In the darkness of the new moon, Rosa snuck through the sleeping streets and rushed to Antonio’s solitary house. Quietly, she knocked. Once, then twice. With a gust of wind the door opened, revealing the man, already dressed as if ready to leave somewhere. Rosa’s heart stopped beating for a second at the sight of his handsome face.
“I’m sorry to bother you,” Rosa’s musical voice faded into silence. She didn’t know why she had come. So many of the other villagers had warned her to stay away from this house. They said he was dangerous. Yet, Rosa couldn’t keep her feet from carrying her to Antonio. Finally, he motioned for her to come in.
“I wanted to give you something. Felicidades, congratulations.” He handed Rosa a bouquet of roses as he motioned for her to enter the house. Rosa stroked the delicate petals and breathed deeply, loving the fragrance that wafted up from the flowers. She had just left her eighteenth birthday party, and of all the gifts she had been given, the roses were the best. In the small house a single candle was lit. Its flame cast shadows on the blood-red flowers and on the smiling face of the young lady who held them. “You’re eighteen, now. A true lady.”
Antonio moved forward, gently touching Rosa’s cheek. Embarrassed, she turned away. “You know, every smile between us is hated by my father, my family. I shouldn’t be here. Thank you for the roses, they’re beautiful...” her word was cut off by a sudden gunshot. The single flame showed clearly the fear in her eyes. Antonio jumped to her side and took her hand. He pulled her out the door and into the night, then began running through the darkness. Rosa followed along behind him, clutching her gift desperately.
Before long, noise reached Rosa’s ears and she realized they were being followed. Men in horses surrounded them, laughing with the sound of drunkards. She clung to Antonio’s arm until listening to the men’s words.
“You’re way ahead of us, Antonio. You already got the girl and everything. Do you have the ransom money, too?” Rosa immediately pulled away from Antonio, but she had nowhere to run.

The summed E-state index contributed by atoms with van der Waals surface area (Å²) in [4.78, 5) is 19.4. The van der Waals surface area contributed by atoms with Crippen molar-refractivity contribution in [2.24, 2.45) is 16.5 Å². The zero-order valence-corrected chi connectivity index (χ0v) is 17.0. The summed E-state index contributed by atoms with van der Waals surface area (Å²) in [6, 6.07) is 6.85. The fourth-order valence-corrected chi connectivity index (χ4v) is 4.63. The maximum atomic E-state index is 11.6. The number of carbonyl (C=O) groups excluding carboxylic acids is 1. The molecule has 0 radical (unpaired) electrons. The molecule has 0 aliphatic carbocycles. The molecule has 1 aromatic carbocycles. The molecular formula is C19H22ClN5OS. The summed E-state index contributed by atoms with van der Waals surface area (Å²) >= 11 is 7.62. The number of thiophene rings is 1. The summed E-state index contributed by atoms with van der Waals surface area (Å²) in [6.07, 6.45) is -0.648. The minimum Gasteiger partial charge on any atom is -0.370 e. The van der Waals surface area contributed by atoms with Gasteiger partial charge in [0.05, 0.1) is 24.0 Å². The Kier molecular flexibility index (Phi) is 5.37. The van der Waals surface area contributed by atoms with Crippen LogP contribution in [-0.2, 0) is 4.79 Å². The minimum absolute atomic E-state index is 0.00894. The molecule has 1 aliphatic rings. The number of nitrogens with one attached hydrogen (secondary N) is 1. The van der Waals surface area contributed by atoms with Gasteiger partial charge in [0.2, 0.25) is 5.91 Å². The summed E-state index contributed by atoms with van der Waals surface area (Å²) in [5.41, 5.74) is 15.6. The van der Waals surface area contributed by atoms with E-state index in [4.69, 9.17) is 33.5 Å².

“I said I was out.” Antonio’s voice was hard and threatening. “Let the girl go. You can get the money some other way, from somewhere else.” Laughter met his words, and the drunk men continued eyeing Rosa like a prize.
“Let her go.” Her father’s voice filled her with hope, and she tried to go to him.
“Give us money,” one of the men said, his words slurring together, “or I’ll shoot.” It was then that Rosa noticed the guns. Her heart beat frantically, and she couldn’t help the whimper that escaped her lips.
“Yeah, money,” another robber echoed the first, and he sounded even more drunk.
“Give me my daughter, first.” Rosa’s father’s voice shook. She then realized he held a gun, too. “I’ll kill you if you touch her.”
“Papa!” Rosa screamed, feeling consumed by fear. Her voice startled one of the men, and his finger slipped onto the trigger. For a moment no one knew what happened. Rosa stood in shock, waiting for the moment when she would be dead. She then noticed Antonio standing in front of her. As she watched he collapsed, and blood flooded from his chest. In horror, she cried out and fell to her knees beside him.
“Rosa!” Her father had not seen everything, he simply saw his daughter fall. He let his own rifle fire into the direction of the men. The shot broke the spell that had been cast when Antonio fell. Rosa knelt by him, listening to his whispered words.
“Rosa, I love you.” Each word was said with pain, and tears streamed down the girl’s cheeks.
“I love you, too,” she answered just as another bullet was fired. This one pierced her skin and found her heart. Her body fell limp beside Antonio. The bandits rode past, trying to escape the mayor and his men. As each horse passed, their hooves trampled the roses, leaving them withered and dead beside the lovers.